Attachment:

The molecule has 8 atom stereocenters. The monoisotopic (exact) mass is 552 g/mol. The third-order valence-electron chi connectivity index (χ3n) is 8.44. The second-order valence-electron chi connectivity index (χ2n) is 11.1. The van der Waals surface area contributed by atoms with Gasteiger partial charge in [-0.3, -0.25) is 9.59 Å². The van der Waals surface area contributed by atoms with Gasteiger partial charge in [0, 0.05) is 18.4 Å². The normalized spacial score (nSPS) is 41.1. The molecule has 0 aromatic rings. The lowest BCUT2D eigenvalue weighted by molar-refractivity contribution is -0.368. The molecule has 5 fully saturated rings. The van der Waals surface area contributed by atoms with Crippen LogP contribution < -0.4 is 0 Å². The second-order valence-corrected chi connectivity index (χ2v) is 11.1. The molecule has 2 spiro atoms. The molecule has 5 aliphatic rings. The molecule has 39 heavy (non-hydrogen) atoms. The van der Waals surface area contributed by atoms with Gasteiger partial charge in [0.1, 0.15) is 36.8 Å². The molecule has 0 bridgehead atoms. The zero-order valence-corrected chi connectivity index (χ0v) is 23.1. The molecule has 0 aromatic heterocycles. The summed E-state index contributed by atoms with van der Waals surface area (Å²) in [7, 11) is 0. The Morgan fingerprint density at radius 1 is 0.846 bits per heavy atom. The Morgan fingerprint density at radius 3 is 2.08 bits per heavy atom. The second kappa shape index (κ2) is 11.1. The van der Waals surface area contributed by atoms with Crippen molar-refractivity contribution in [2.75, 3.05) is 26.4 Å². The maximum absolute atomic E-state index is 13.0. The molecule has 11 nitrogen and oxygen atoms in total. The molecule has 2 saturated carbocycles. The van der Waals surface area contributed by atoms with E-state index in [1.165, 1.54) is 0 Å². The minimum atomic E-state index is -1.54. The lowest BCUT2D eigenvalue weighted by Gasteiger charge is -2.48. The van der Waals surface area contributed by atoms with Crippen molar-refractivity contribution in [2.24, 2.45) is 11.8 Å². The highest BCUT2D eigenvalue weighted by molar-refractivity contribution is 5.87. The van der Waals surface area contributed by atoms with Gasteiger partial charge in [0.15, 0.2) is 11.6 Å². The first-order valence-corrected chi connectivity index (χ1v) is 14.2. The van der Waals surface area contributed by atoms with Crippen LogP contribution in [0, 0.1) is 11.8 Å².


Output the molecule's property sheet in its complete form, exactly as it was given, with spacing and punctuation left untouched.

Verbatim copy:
The molecule has 8 atom stereocenters. The monoisotopic (exact) mass is 552 g/mol. The third-order valence-electron chi connectivity index (χ3n) is 8.44. The second-order valence-electron chi connectivity index (χ2n) is 11.1. The van der Waals surface area contributed by atoms with Gasteiger partial charge in [-0.3, -0.25) is 9.59 Å². The van der Waals surface area contributed by atoms with Gasteiger partial charge in [0, 0.05) is 18.4 Å². The normalized spacial score (nSPS) is 41.1. The molecule has 0 aromatic rings. The lowest BCUT2D eigenvalue weighted by molar-refractivity contribution is -0.368. The molecule has 5 fully saturated rings. The van der Waals surface area contributed by atoms with Crippen LogP contribution < -0.4 is 0 Å². The second-order valence-corrected chi connectivity index (χ2v) is 11.1. The molecule has 2 spiro atoms. The molecule has 5 aliphatic rings. The molecule has 39 heavy (non-hydrogen) atoms. The van der Waals surface area contributed by atoms with Gasteiger partial charge in [0.1, 0.15) is 36.8 Å². The molecule has 0 bridgehead atoms. The zero-order valence-corrected chi connectivity index (χ0v) is 23.1. The molecule has 0 aromatic heterocycles. The summed E-state index contributed by atoms with van der Waals surface area (Å²) in [7, 11) is 0. The Morgan fingerprint density at radius 1 is 0.846 bits per heavy atom. The Morgan fingerprint density at radius 3 is 2.08 bits per heavy atom. The second kappa shape index (κ2) is 11.1. The van der Waals surface area contributed by atoms with Crippen molar-refractivity contribution in [2.75, 3.05) is 26.4 Å². The maximum absolute atomic E-state index is 13.0. The molecule has 11 nitrogen and oxygen atoms in total. The molecule has 2 saturated carbocycles. The van der Waals surface area contributed by atoms with E-state index in [1.165, 1.54) is 0 Å². The minimum atomic E-state index is -1.54. The lowest BCUT2D eigenvalue weighted by Gasteiger charge is -2.48. The van der Waals surface area contributed by atoms with Crippen molar-refractivity contribution in [2.24, 2.45) is 11.8 Å². The highest BCUT2D eigenvalue weighted by molar-refractivity contribution is 5.87. The van der Waals surface area contributed by atoms with Gasteiger partial charge in [0.15, 0.2) is 11.6 Å². The first-order valence-corrected chi connectivity index (χ1v) is 14.2. The van der Waals surface area contributed by atoms with Crippen LogP contribution in [0, 0.1) is 11.8 Å².